Returning to Mass: July 1 Marks End of Dispensation in Minnesota

Returning to Mass: July 1 Marks End of Dispensation in Minnesota
The COVID-19 pandemic has been a painful time of separation that necessitated, for a short
while, suspension of public Masses and the dispensation from the Sunday obligation to attend
Mass. Nonetheless, since May 2020, Minnesota’s bishops have made available the public
celebration of Mass to those who wished to attend. Parishes have done an amazing job creating
safe spaces for worship and the sacraments during the past year.

Now, as the pandemic subsides, and public gathering restrictions and safety protocols are lifted,
it is time to gather as the Body of Christ once again. Therefore, the bishops and diocesan
administrators of the Minnesota Catholic Conference have decided to reinstate the obligation to
attend Mass on Sundays and Holy Days of Obligation beginning the weekend of July 3-4, 2021.

Why is attending Mass in-person so important?
St. John Chrysostom reminds us, “You cannot pray at home as at church, where there is a great
multitude, where exclamations are cried out to God as from one great heart, and where there is
something more: the union of minds, the accord of souls, the bond of charity, the prayers of the
priests” (CCC 2179).

Attending the in-person celebration of Sunday Mass and receiving Jesus in the Eucharist are vital
to our lives as Catholic Christians. We were created for Communion. Whether you are returning
to your home parish, or seeking a local parish on vacation, your participation in the Mass unites
you with the Church — the Body of Christ. This communion transforms us as persons and
enables us to make manifest the Kingdom of God in our world. The celebration of the Eucharist
truly is the source and summit of our faith.

Pope Francis, in his homily on the Feast of Corpus Christi in 2018, said, “Jesus prepares a
place for us here below, because the Eucharist is the beating heart of the Church. It gives her
birth and rebirth; it gathers her together and gives her strength. But the Eucharist also prepares
for us a place on high, in eternity, for it is the Bread of heaven.”

Does this mean there will no longer be any dispensation from the Sunday and Holy Day

Although the general dispensation will no longer be available, the Church has always recognized
that certain circumstances can excuse a person from the requirement to observe the obligation.
Persons are excused from the obligation to attend Mass on Sundays or Holy Days under the
following circumstances:

Returning to Mass: July 1 Marks End of Dispensation in Minnesota

1. You have reason to believe your health would be significantly compromised if you were
to contract a communicable illness (i.e., you have underlying conditions or are in a highrisk category).
2. You exhibit flu-like symptoms.
3. You have good reason to think you might be asymptomatic of a contagious illness (e.g.,
you were in recent contact with someone who tested positive for a contagious illness such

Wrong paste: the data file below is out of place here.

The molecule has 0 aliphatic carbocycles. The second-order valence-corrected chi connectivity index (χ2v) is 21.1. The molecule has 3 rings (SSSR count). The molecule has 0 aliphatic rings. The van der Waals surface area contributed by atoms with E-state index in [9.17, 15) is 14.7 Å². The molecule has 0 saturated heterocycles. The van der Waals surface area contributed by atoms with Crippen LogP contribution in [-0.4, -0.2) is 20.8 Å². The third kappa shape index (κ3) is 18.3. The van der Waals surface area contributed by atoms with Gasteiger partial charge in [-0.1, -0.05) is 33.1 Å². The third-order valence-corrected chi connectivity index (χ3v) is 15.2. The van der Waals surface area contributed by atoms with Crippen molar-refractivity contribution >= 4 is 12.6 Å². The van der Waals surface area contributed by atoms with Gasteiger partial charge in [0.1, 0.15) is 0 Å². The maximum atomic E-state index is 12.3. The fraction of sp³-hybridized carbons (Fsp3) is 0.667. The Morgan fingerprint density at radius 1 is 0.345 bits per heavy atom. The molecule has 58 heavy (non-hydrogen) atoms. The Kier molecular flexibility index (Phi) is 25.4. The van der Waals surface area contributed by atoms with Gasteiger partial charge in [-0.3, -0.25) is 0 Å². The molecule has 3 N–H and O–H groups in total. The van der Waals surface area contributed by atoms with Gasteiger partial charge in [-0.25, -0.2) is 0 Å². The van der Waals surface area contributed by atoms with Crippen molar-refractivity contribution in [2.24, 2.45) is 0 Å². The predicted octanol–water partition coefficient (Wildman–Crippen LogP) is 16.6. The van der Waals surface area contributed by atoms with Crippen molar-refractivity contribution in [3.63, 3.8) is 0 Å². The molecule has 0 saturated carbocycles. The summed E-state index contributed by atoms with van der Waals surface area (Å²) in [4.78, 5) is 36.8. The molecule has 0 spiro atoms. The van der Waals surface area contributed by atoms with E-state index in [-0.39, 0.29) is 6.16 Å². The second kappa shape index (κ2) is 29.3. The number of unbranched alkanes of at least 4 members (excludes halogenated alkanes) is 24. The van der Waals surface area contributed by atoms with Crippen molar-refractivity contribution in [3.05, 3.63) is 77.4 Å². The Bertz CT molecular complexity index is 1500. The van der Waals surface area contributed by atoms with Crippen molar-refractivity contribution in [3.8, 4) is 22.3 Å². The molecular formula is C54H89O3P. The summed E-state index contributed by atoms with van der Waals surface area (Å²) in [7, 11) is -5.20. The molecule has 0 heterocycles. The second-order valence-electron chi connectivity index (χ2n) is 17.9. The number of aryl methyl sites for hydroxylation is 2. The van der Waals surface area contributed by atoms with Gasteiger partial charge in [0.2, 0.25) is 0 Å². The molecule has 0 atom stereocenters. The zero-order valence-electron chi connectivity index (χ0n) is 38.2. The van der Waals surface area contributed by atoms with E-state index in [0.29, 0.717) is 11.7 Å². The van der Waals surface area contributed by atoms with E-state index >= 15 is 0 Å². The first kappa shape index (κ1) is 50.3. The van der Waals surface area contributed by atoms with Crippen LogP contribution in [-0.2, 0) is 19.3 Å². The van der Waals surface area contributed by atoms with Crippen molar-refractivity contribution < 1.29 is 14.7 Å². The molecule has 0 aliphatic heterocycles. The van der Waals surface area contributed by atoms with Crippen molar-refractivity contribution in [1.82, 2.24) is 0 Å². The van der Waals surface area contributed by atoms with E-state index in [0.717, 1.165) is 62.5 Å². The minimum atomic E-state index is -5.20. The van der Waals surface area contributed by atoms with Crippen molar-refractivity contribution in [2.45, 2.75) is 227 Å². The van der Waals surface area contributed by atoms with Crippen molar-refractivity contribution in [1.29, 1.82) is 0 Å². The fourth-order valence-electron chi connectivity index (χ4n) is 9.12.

as COVID or influenza).
4. You care for the sick, homebound, or infirmed.
5. You are pregnant or you are 65 years of age or older (per the CDC’s recommendation for
high-risk individuals).
6. You cannot attend Mass through no fault of your own (e.g., no Mass is offered; you are
infirm; or, while wanting to go, you are prevented for some reason you cannot control,
such as your ride did not show up).
7. You have significant fear or anxiety of becoming ill by being at Mass.

If situations 1 through 3 apply to you, prudent concern for your neighbor should lead you to stay
home. If you fall within situations 4-7, please exercise good judgment, consider the common
good, and know you would not be held to the obligation of attending Mass. For further questions
about the application of any of these situations, please contact your pastor. These categories will
be reviewed in due course and revised as needed.

Those within the categories enumerated above must still observe the Lord’s Day and are
encouraged to spend time in prayer on Sunday, meditating on the Lord’s passion, death, and
resurrection; an excellent way to do this is by praying the Liturgy of the Hours and participating
in a broadcast/livestream of the Sunday Mass.

More information, answers to frequently asked questions, and a portal to each diocese’s
protocols can be found at the website

The return of our faith family to Mass is a joyous occasion. With that in mind, we also encourage
the faithful to post on social media about their return-to-Mass worship experiences using the
hashtag #backtomassmn. Wherever you may be, welcome home!

Most Rev. Bernard A. Hebda, Archbishop of St. Paul and Minneapolis
Most Rev. Andrew H. Cozzens, Auxiliary Bishop of St. Paul and Minneapolis
Most Rev. John M. Quinn, Bishop of Winona-Rochester
Most Rev. Donald J. Kettler, Bishop of St. Cloud
Most Rev. Daniel J. Felton, Bishop of Duluth
Most Rev. Richard E. Pates, Apostolic Administrator of Crookston
Very Rev. Douglas L. Grams, Diocesan Administrator of New Ulm

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